So I had to figure something else out. And someone already said it, sitting to play is fantastic. Now out in the garden she speeds over to me, halts herself ans sits perfectly looking up at me waiting to see what we're going to play with today.

I'm not sure startling and these kinds of things work on dobe's in my opinion. Because they are so people oriented, the minute she jumped up or nipped, I say "NO" firmly, turn my back and walk straight back into the house and ignore her.

Very simple - nipping and jumping = fun stops. And she;s not the kinda girl who'll go off and entertain herself because she's all about me, so this worked wonders for me.

Also because your dobe is so bonded to you (as you mentioned she won't go out and play without you), the next time she nips, make a high, exaggerated squeal sound like she really hurt you and you'll see the aeroplane ears and the saddest biggest eyes look up immediately at you. This is a GREAT tool for me and she's terrified of hurting me again, not because she'll be punished, but because she genuinely thinks she hurt her mum. Sometimes the best way to communicate with a dog is to do what a dog would do if it was hurt.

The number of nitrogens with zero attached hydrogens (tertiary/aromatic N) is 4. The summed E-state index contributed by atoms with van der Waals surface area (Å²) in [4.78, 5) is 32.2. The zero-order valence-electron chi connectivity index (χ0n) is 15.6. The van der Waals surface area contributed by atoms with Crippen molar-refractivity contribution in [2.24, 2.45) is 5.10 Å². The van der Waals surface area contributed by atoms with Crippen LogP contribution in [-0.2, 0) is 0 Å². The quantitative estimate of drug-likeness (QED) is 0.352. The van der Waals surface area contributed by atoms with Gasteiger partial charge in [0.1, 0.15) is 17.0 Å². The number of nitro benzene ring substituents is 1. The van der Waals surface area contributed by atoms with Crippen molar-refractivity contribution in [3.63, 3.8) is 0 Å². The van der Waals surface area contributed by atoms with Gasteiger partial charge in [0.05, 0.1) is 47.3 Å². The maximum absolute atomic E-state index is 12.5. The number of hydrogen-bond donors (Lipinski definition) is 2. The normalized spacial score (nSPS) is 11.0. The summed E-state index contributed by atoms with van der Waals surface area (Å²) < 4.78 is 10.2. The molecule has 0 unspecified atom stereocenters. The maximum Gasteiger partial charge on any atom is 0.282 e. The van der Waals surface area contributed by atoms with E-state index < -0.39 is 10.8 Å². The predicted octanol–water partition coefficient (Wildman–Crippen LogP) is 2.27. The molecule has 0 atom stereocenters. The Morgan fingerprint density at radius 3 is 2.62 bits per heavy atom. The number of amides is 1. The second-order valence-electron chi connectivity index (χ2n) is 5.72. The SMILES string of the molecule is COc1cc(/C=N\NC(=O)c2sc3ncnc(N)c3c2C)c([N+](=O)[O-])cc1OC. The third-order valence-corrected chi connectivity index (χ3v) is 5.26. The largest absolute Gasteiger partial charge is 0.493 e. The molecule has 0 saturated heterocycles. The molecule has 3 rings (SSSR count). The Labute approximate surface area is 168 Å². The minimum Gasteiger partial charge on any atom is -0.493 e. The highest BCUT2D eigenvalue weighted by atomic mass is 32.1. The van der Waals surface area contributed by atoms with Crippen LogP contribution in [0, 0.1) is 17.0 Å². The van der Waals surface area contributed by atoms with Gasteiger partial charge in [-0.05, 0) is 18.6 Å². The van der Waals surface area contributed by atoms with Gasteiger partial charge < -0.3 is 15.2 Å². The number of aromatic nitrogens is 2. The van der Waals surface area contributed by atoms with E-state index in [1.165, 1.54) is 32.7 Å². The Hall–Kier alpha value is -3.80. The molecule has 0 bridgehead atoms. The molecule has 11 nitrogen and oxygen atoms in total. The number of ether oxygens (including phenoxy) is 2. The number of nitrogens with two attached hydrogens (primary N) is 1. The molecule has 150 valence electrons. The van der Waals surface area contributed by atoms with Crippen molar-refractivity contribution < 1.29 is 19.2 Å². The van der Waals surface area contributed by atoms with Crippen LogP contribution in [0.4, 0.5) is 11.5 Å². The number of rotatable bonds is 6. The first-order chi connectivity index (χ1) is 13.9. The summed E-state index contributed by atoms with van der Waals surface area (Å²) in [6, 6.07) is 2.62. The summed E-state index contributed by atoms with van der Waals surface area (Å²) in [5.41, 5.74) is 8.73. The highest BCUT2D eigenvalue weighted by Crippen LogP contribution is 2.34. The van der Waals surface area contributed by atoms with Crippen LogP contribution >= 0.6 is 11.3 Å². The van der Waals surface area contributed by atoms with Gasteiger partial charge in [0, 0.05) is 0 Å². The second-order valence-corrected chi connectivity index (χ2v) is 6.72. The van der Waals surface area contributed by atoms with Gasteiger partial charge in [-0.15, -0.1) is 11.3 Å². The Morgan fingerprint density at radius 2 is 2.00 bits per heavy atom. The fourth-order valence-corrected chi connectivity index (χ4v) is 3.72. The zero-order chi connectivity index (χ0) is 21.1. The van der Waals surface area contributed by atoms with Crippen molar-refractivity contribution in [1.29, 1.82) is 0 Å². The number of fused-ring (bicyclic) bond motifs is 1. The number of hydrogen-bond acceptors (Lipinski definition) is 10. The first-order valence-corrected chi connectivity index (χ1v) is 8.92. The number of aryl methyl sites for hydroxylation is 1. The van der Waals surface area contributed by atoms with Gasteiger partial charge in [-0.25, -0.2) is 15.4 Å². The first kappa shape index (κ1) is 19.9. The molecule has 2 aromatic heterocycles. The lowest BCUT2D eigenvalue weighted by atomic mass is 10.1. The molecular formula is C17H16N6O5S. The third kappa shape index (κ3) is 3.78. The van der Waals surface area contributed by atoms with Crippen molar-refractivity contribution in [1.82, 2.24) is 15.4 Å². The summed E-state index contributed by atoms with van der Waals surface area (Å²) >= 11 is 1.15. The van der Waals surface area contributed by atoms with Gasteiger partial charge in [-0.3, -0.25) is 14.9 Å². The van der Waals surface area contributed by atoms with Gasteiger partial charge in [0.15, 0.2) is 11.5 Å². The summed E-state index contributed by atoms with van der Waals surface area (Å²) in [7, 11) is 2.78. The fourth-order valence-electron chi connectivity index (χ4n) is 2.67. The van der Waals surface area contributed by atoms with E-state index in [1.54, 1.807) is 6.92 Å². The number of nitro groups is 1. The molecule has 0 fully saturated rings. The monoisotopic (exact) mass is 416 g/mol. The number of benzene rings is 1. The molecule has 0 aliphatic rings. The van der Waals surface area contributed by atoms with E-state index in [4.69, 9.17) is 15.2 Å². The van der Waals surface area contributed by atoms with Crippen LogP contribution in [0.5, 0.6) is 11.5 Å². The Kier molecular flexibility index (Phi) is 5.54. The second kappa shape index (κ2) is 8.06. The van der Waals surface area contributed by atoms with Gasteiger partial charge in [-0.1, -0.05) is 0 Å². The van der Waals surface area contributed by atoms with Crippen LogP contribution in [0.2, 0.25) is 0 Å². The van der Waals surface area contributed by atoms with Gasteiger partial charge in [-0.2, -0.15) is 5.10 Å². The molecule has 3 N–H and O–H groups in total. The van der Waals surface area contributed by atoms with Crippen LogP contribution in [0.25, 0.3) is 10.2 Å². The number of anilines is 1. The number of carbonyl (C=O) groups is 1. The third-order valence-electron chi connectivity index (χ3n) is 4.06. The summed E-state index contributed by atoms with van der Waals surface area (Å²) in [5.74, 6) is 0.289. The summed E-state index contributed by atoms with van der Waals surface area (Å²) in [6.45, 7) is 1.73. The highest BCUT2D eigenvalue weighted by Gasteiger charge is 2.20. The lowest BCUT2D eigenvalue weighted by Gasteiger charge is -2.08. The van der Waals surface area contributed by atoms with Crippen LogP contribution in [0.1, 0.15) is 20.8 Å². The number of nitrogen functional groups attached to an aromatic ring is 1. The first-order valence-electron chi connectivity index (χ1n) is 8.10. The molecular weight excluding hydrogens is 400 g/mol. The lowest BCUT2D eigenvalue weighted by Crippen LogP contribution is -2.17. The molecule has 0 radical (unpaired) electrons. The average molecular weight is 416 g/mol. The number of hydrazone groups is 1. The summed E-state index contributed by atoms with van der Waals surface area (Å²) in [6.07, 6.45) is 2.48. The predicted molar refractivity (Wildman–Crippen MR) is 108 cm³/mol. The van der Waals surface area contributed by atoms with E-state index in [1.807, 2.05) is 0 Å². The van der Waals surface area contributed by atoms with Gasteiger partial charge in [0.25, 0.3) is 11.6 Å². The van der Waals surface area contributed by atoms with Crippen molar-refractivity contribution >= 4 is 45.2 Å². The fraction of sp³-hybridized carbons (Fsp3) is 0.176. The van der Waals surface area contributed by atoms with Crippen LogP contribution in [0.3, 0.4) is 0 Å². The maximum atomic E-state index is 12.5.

Be patient and give her time to understand you. It will go away, I promise.

Let us know how you get on! :)
 

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Thanks for all the suggestions, I will try them. Treats don't help because she's running around too fast to notice them even when I say "cookie". I'm also not fast enough to grab anything on her collar and have too many trees, etc a long line could get caught on. I'm going to work more obedience, especially recall. I have all sorts of dog educational toys for her, but there are no other dogs for her to play with. I'm going to try a spray bottle today.
A long line should not get caught especially if the end does not have a handle. I use one with one of my dogs and there are a ton of trees.

I feel it's very important that you have one on her. Because as soon as she starts to do the bad behavior you can correct with the long line. Part of your dogs fun is that she knows you cannot get her. The long line only has to be 10-15 feet.